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Here I compare these 5 rules published in 1999, with the new 2014 version. Data has changed so much that the opposite rules are now followed. Yet many statisticians and big businesses still stick to the outdated rules.

These rules were initially published in the featured book (see picture) first published in 1999, when software (e.g. SPSS) could not adapt to data, but data had to adapt to software.

This book, published in 1999, is priced at $72 on Amazon. The new version published in 2012 is $59. Maybe the 1999 version is considered an antiquity, and thus commands a higher price. But in my opinion, these prices don't reflect demand, and are not determined by the market, but rather by production costs. I bought the 1999 version for under $10, as a used book.

The 5 rules, in 1999

From the book, pages 15-18.

  1. All data must be numeric
  2. Each variable must occupy the same location for each case
  3. All codes for all variables must be mutually exclusive
  4. Each variable should contain maximum information
  5. For each case, there should be a numeric code for every variable

Failing to comply with these specifications would make software to crash or behave erratically.  It was also a time when variable names could not be longer than 8 characters (SPSS requirement) and were usually named VAR001, VAR002 and so on. Now, descriptive, precise names are preferred. Imagine a data set with one million variables!

Updated 5 rules, 2014

  1. Most data is not numeric, and not formatted (raw text such as user reviews)
  2. Fixed-length format is now obsolete: it uses way too much space, when a field has a size that varies between 0 and 100 kilobytes, or could be an image. Besides, using spaces as field separators is a terrible idea, as field values contain spaces themselves.
  3. Non exclusive codes provide for a richer data set. Should someone be either Asian or Hispanic? Why not both?
  4. Don't ask or collect too detailed information, because of privacy issues. Better have 3 age groups rather than asking the exact age (people will lie today). Also, any survey question should allow for answers such as "not available", "other", "do not want to answer".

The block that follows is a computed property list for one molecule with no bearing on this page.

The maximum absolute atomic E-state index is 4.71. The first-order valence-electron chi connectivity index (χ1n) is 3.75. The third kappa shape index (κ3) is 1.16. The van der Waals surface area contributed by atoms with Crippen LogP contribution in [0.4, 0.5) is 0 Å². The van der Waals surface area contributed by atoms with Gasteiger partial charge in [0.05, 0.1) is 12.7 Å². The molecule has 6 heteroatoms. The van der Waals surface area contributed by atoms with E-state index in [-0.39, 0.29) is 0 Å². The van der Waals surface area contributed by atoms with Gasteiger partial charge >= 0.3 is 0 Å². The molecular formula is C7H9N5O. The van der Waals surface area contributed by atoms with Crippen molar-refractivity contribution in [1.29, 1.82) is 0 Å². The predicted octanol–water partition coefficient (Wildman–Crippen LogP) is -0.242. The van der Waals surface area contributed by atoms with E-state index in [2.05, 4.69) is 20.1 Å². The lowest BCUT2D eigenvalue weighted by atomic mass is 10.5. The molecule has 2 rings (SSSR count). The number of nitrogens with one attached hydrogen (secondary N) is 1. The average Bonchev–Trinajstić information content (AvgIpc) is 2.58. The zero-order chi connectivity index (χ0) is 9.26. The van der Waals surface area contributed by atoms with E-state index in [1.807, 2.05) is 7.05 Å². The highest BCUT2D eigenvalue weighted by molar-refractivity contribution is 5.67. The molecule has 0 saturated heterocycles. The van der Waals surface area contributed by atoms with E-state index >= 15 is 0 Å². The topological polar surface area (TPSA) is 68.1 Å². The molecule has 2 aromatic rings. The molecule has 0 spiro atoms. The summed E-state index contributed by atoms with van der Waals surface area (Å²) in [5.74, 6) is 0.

5. Numeric codes is not a good idea, when the number of potential cases is very large (big data), and you may run out of space if you use too few bytes to store them. It also makes clustering of cases more difficult. Use a good tagging system instead, and text-based tagging or coding is good, and will help business analysts work more efficiently.

Other than that, the book is still interesting. Back then, the two big statistical procedures were ANOVA and regression, according to the author (see page 197). Yet it contains a section with advice that still applies today (page 290):

  • Get comfortable with your data
  • Thoroughly explore your data, twice!
  • Sometimes pictures speak louder than words
  • Replication is under-emphasized and overdue
  • Remember the difference between statistical significance and substantive significance
  • Remember the difference between statistical significance and effect size
  • Statistics do not speak for themselves
  • Keep it simple when possible
  • Use consultants
  • Don't be too hard on yourself

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Comment by Andrew Strelzoff on December 8, 2014 at 2:19pm

Hi,

I just signed myself and my junior product manager up for the Harvard Graduate Certificate in Data Science - http://www.extension.harvard.edu/professional-certificates/data-sci....

Anyone else familiar with the program? 

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